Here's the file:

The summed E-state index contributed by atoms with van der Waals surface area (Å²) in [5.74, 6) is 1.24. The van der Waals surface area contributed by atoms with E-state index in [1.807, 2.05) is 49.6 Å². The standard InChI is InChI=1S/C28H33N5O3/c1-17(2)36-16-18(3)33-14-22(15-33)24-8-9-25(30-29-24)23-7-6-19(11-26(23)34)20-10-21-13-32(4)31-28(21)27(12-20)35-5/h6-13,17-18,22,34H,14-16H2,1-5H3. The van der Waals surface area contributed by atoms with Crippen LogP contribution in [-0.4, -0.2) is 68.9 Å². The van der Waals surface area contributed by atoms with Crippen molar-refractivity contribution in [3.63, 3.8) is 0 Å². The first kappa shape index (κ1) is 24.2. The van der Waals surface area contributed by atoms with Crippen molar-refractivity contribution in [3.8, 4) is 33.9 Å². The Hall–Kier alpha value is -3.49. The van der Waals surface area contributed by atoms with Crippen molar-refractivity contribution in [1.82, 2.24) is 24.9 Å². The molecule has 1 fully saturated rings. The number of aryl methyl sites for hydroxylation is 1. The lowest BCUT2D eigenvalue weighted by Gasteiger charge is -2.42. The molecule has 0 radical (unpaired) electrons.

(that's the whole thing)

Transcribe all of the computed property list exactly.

The summed E-state index contributed by atoms with van der Waals surface area (Å²) in [5.74, 6) is 1.24. The van der Waals surface area contributed by atoms with E-state index in [1.807, 2.05) is 49.6 Å². The standard InChI is InChI=1S/C28H33N5O3/c1-17(2)36-16-18(3)33-14-22(15-33)24-8-9-25(30-29-24)23-7-6-19(11-26(23)34)20-10-21-13-32(4)31-28(21)27(12-20)35-5/h6-13,17-18,22,34H,14-16H2,1-5H3. The van der Waals surface area contributed by atoms with Crippen LogP contribution in [-0.4, -0.2) is 68.9 Å². The van der Waals surface area contributed by atoms with Crippen molar-refractivity contribution in [3.63, 3.8) is 0 Å². The first kappa shape index (κ1) is 24.2. The van der Waals surface area contributed by atoms with Crippen molar-refractivity contribution in [3.8, 4) is 33.9 Å². The Hall–Kier alpha value is -3.49. The van der Waals surface area contributed by atoms with Crippen molar-refractivity contribution in [1.82, 2.24) is 24.9 Å². The molecule has 1 fully saturated rings. The number of aryl methyl sites for hydroxylation is 1. The lowest BCUT2D eigenvalue weighted by Gasteiger charge is -2.42. The molecule has 0 radical (unpaired) electrons.